CONSERVATION AND UTILIZATION OF POTATO GENETIC RESOURCES
Location: Vegetable Crops Research Unit
Title: Successful prediction of genetic richness at wild potato collection sites in southeastern Arizona
Submitted to: American Journal of Potato Research
Publication Type: Peer Reviewed Journal
Publication Acceptance Date: August 2, 2011
Publication Date: October 1, 2011
Citation: Bamberg, J.B., Del Rio, A.H., Penafiel, J. 2011. Successful prediction of genetic richness at wild potato collection sites in southeastern Arizona. American Journal of Potato Research. 88(5):398-402.
Interpretive Summary: Potato is the top US vegetable, so advances in the quality of varieties have a great positive impact on potato farmers and the US consumer. Relatives of the commercial potato growing in remote, mountainous wild habitats hold much value for infusing “new blood” into the crop through potato breeding, but capturing them can be difficult, time consuming and expensive work. Thus there is much to be gained by identifying collection locations with relatively high concentration of unique genes. Our previous work identified one such spot in the Santa Catalina Mountains of Arizona, near Tucson, so this area was prioritized for more thorough collecting in September of 2009. When the new collections were compared with DNA markers to those already collected from nearby sites, predictions that many new genes would be captured were fulfilled. This work demonstrates that DNA markers provide a good objective basis for identifying collecting sites with the best prospects for providing a rich yield of new genes for breeding improved potatoes.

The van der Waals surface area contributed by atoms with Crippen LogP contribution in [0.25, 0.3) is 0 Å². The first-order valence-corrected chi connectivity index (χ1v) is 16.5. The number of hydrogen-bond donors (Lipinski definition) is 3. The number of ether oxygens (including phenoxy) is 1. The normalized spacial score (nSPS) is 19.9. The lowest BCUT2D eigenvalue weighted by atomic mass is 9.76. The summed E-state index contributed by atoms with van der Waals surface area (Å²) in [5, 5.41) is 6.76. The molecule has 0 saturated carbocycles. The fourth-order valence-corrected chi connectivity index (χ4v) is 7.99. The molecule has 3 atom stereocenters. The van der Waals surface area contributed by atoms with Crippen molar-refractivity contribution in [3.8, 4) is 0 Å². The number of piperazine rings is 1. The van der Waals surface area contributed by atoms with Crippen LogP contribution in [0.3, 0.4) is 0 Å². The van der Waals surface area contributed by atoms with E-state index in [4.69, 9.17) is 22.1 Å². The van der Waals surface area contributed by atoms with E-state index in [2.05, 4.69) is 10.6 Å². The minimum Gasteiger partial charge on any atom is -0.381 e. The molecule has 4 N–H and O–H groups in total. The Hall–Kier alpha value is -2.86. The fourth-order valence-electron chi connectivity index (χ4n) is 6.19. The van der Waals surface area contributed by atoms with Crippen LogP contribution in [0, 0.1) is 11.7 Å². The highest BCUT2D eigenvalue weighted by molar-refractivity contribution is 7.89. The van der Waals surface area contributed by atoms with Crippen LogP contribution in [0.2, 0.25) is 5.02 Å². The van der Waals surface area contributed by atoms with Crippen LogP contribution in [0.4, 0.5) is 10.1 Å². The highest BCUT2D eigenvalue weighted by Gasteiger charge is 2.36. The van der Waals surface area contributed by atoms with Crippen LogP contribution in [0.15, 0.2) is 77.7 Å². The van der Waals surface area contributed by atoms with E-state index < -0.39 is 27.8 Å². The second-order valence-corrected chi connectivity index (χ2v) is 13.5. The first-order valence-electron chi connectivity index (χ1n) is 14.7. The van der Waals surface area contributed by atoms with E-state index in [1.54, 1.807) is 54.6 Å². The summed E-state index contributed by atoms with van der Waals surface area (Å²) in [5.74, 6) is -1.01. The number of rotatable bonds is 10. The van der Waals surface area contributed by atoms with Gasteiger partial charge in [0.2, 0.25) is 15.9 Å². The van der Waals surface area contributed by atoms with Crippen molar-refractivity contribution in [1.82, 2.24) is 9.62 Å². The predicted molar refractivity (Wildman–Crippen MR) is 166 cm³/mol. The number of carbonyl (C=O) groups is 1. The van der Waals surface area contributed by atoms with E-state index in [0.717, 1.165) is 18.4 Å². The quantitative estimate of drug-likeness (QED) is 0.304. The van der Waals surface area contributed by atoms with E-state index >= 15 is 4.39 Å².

Much time, money, and effort is needed to collect even a fraction of the potential geographic range of wild potato species, so there is efficiency to gain if one could predict and prioritize spots particularly rich in unique alleles for collecting. A previous experiment that used AFLP markers to compare “remote” versus “easy” collection sites for Solanum stoloniferum, (previously S. fendleri) within three mountain ranges identified the Santa Catalina Mountains (CAT) of SE Arizona as making a particularly large contribution of unique alleles, despite existing CAT collections being few and all close to roads. This situation motivated a collecting expedition in September 2009 to more thoroughly collect CAT. That expedition resulted in samples of 16 populations, most from new sites never previously described or collected. An analysis was done with 871 AFLP loci, comparing populations from the same three mountain ranges and including the 2009 CAT collections. Results confirmed the prediction of unique allele density of certain location categories within mountain ranges. The new CAT collections captured three times as many unique alleles as contained in the previous collections from that location, and 24 of these were new (unique) among all mountain ranges. One particular new collection, PI 658180, accounted for 46% of the new unique alleles collected in CAT. This study demonstrates the power of DNA markers to empirically identify locations with genetic richness, guiding the most efficient allocation of resources for collecting, preservation, and evaluation of germplasm.